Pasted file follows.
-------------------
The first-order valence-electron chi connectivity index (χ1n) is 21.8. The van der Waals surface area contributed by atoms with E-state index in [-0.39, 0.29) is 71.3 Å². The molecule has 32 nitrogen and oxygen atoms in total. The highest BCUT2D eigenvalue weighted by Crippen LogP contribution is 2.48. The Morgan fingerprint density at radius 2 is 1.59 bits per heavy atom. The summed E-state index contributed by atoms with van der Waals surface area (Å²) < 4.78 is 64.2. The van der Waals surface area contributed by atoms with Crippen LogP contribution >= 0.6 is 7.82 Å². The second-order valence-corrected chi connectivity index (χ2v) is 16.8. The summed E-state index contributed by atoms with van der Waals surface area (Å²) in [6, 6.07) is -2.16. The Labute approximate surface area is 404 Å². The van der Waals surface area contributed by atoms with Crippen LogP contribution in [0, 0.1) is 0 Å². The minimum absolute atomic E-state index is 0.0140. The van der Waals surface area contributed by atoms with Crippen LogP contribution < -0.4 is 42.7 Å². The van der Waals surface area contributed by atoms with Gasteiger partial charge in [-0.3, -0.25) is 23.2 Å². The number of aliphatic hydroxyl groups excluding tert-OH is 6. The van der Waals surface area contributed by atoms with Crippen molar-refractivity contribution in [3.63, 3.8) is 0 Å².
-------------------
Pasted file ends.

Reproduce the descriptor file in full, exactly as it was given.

The first-order valence-electron chi connectivity index (χ1n) is 21.8. The van der Waals surface area contributed by atoms with E-state index in [-0.39, 0.29) is 71.3 Å². The molecule has 32 nitrogen and oxygen atoms in total. The highest BCUT2D eigenvalue weighted by Crippen LogP contribution is 2.48. The Morgan fingerprint density at radius 2 is 1.59 bits per heavy atom. The summed E-state index contributed by atoms with van der Waals surface area (Å²) < 4.78 is 64.2. The van der Waals surface area contributed by atoms with Crippen LogP contribution >= 0.6 is 7.82 Å². The second-order valence-corrected chi connectivity index (χ2v) is 16.8. The summed E-state index contributed by atoms with van der Waals surface area (Å²) in [6, 6.07) is -2.16. The Labute approximate surface area is 404 Å². The van der Waals surface area contributed by atoms with Crippen LogP contribution in [0, 0.1) is 0 Å². The minimum absolute atomic E-state index is 0.0140. The van der Waals surface area contributed by atoms with Crippen LogP contribution < -0.4 is 42.7 Å². The van der Waals surface area contributed by atoms with Gasteiger partial charge in [-0.3, -0.25) is 23.2 Å². The number of aliphatic hydroxyl groups excluding tert-OH is 6. The van der Waals surface area contributed by atoms with Crippen molar-refractivity contribution in [3.63, 3.8) is 0 Å².